Note for Pet Owners:

This information is provided by Provet for educational purposes only.

You should seek the advice of your veterinarian if your pet is ill as only he or she can correctly advise on the diagnosis and recommend the treatment that is most appropriate for your pet.

Topics on this Page:

Diabetes insipidus is much less common in  dogs and cats than Diabetes mellitus . There are two forms of diabetes insipidus :

a) Central diabetes insipidus (CDI) 

b) Nephrogenic diabetes insipidus (NDI) - which can be i) Primary (familial) or ii) Secondary (acquired)

Both result in the kidneys being unable to retain water, resulting in excessive losses of dilute urine (polyuria) and a compensatory increase in thirst (polydipsia)


a) CDI - caused by damage (eg trauma, tumours or congenital deformities) to the neurohypophyseal system, resulting in insufficient secretion of  the hormone arginine vasopressin (AVP) from the suproptic and paraventricular nuclei in the hypothalamus of the brain. AVP is important in the regulation of water loss as urine and without it the animal is unable to concentrate it's urine. 

b) NDI- caused by insensitivity of AVP receptors in the kidney to the presence of AVP and so the animal is unable to concentrate it's urine.

Breed Occurrence

a) Central diabetes insipidus (CDI) can occur at any age and in any breed or sex. Onset can be any age - in dogs from 7 weeks to 14 years, in cats 8 weeks to 6 years. In one report it was suggested that it might be an inherited disorder in 2 Afghan puppies, and an affected litter has also been reported in German Shorthaired Pointers.

b) Nephrogenic diabetes insipidus (NDI)  Primary congenital NDI  has been reported to occur in Huskies in which AVP receptors are present in the kidney nephrons but they do not respond properly to AVP. The most common form of DI is secondary NDI due to renal or metabolic disorders. Primary NDI has only been identified in puppies and kittens under 18 months of age.


The main clinical signs are increased thirst (polydipsia) and increased urination (polyuria) which may appear as incontinence to some owners.

Other signs may be present if the animal has secondary diabetes insipidus, for example neurological signs may be present if the animal has a brain tumour.

The main complication is the risk of severe dehydration and ischaemic renal disease resulting in acute renal failure, which can be fatal


a) CDI: Plasma AVP concentrations are low or absent. Urine specific gravity remains very low (hyposthenuric) 1.005 or less. maximum 1.015-1.020 even when severely dehydrated.

b) NDI:. Plasma AVP concentrations are normal or high.

Diagnosis is made by a modified water deprivation test (NB Water deprivation tests are potentially dangerous because severe dehydration and ischaemic renal damage can occur and so they should only be performed when the animal is kept under direct observation):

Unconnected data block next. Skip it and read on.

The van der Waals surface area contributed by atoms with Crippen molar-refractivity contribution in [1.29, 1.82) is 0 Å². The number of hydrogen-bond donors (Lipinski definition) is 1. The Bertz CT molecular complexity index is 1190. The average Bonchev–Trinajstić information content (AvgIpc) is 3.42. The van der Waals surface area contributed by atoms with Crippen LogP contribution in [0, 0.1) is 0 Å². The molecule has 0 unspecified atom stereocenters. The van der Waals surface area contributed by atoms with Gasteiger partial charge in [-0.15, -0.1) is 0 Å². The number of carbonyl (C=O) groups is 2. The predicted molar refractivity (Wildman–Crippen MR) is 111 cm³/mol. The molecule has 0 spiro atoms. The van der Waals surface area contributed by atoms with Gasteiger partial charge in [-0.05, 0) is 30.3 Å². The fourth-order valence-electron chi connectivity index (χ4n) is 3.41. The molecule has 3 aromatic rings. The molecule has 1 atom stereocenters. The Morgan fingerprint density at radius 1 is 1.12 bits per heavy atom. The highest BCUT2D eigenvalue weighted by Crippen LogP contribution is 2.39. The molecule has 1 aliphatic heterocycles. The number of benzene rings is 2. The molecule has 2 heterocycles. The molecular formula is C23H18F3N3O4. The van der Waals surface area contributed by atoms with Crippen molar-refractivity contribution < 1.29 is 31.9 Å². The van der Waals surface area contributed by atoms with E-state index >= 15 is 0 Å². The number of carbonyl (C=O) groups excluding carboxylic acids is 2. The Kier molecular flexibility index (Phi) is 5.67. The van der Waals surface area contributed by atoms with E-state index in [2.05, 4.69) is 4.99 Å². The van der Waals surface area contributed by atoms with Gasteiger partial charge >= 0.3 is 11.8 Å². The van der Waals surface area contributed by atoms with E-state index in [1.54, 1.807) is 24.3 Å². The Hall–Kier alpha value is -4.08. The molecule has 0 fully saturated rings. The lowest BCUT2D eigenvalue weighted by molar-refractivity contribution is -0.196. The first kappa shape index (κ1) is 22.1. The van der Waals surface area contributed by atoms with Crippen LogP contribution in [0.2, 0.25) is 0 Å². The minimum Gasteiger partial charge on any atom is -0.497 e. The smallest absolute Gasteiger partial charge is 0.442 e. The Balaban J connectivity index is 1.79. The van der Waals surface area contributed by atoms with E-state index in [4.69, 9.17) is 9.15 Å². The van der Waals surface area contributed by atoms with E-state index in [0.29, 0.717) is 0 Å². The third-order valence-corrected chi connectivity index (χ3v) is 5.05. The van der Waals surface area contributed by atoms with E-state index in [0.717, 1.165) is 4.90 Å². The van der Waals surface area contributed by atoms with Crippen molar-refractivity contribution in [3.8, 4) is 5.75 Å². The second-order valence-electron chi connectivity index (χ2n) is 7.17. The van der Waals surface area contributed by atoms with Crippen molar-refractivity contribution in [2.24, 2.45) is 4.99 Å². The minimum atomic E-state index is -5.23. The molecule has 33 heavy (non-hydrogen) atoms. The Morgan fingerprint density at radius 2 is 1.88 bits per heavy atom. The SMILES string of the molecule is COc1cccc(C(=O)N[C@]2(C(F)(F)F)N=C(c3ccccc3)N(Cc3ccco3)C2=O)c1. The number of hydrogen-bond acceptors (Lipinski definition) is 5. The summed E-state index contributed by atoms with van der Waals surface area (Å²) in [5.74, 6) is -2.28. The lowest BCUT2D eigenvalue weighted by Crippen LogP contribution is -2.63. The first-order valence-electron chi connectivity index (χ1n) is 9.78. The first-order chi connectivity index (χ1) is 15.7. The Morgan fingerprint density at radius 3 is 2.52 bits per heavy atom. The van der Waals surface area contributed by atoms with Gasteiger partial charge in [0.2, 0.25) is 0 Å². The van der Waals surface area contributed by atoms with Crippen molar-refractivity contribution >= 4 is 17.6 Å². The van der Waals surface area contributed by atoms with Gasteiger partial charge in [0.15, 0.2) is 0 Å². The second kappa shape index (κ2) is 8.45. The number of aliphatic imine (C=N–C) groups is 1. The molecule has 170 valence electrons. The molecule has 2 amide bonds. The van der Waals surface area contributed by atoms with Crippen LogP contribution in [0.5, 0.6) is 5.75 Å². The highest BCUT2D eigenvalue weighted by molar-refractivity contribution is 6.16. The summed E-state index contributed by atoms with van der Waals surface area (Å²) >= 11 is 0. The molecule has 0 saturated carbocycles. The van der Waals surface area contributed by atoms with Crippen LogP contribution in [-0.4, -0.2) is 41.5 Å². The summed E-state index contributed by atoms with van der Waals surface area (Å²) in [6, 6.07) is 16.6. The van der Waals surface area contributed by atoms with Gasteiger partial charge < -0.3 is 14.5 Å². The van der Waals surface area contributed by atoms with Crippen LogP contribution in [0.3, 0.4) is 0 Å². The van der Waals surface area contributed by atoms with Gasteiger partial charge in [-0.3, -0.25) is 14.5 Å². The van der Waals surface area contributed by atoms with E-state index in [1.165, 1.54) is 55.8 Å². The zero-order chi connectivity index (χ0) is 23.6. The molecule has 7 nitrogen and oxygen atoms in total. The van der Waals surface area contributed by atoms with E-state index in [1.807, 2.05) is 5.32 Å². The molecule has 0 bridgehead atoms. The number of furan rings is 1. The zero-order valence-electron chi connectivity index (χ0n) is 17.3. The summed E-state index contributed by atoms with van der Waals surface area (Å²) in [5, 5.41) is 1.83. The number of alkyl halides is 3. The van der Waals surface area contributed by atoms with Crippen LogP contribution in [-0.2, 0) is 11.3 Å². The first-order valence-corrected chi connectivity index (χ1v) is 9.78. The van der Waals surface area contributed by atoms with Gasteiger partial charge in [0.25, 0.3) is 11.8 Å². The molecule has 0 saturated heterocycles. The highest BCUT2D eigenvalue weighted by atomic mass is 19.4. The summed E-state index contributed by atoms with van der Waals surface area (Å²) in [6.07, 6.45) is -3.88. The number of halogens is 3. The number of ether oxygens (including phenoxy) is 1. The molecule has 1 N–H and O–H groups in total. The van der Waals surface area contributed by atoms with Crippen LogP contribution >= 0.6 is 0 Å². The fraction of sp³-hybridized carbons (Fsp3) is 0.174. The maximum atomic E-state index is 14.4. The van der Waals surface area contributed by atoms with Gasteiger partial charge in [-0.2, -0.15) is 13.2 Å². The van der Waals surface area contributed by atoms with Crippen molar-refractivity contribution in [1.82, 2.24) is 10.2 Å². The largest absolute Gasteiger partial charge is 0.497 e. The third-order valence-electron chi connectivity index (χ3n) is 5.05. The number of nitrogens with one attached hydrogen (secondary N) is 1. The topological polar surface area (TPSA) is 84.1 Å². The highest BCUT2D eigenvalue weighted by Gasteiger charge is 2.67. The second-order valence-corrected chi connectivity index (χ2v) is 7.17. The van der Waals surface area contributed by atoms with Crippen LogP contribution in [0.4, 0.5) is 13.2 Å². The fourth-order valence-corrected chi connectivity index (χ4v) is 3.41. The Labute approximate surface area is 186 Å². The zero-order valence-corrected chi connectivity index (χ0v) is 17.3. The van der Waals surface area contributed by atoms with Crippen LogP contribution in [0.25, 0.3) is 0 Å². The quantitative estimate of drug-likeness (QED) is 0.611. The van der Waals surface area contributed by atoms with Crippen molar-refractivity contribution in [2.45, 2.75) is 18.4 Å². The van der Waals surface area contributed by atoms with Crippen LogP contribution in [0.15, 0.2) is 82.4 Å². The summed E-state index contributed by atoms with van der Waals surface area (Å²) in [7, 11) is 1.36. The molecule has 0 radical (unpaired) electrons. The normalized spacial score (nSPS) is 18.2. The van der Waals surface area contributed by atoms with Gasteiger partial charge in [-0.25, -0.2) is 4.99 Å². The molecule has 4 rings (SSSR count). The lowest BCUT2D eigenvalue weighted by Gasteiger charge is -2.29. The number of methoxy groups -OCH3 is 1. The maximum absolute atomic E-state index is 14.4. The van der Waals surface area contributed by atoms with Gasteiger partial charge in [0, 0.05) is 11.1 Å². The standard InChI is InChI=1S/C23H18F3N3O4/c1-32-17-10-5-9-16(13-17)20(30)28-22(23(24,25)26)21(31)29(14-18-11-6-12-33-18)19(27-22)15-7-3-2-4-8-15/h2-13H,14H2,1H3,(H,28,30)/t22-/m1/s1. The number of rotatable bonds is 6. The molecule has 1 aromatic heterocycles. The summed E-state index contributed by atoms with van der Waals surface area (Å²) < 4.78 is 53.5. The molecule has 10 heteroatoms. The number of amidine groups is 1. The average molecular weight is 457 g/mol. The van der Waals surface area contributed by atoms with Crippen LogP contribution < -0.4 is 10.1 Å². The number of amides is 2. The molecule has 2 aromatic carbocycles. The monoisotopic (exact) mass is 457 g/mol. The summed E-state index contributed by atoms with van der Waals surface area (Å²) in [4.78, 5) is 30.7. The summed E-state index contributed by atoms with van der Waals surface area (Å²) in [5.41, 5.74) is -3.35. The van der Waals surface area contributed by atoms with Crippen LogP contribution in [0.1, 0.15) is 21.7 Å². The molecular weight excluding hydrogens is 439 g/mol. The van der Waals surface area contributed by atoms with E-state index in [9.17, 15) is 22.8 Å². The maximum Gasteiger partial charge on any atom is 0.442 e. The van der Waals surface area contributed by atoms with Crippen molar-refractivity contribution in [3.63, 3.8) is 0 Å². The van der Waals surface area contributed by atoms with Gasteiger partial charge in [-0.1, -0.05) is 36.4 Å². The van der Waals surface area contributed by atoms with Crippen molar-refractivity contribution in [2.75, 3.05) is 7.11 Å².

Administration of 3-5 Units ADH intramuscularly to the animal with an empty bladder should stimulate the renal receptors in cases of CDI, and so induce the animal to produce more concentrated urine (specific gravity increased by 50% or more) within 2-3 hours. Alternative administration routes include oral (0.05 - 0.2 mg desmopressin every 8 hours, or 1-4 drops of nasal spray into the conjunctival sac every 12 hours for 5-7 days. ADH would have minimal effect in patients with RDI.

Hyperadrenocorticism can mimic CDI because there is a suppression of AVP secretion, and these patients may respond positively to ADH administration, so this diagnosis must be ruled out before the above tests are conducted.


CDI : The synthetic analog of AVP (desmopressin acetate) is the most commonly used  form of treatment. 1-4 drops of the nasal spray are instilled into the conjunctival sac twice daily.  It has been used orally in dogs, but it is less reliable, and the starting dose is 0.1mg 3x daily reducing to 0.1-0.2mg twice daily. By injection the dose is 0.5-2 mg subcutaneously 1-2x daily. Lypressin is an alternative but it has a shorter duration of action.

NDI : Thiazide diuretics, chlorpromazide and oral salt (sodium chloride) may have minimal effects, and desmopressin in very high doses (5-10x the dose needed to treat CDI) can sometimes be effective. 


a) CDI :. Trauma such as head trauma can result in transient diabetes insipidus which may last 1-3 weeks. In other cases it may be permanent unless treated. When treated appropriately the clinical signs can disappear - often within 2 weeks. Animals with brain tumours have a poor prognosis

b) NDI :. Animals with primary NDI have a guarded prognosis, however in those with secondary NDI the condition may be reversible if the underlying cause can be treated

If treatment is not successful continuous access to water must be available, and animals can live an acceptable life.

Long term problems

For animals that are not stabilised a continuous supply of water has to be made available, and owners have to be able to put up with large volumes of urine being passed


Updated January 2016


Copyright (c) 1999-2016  Provet. All rights reserved. Email: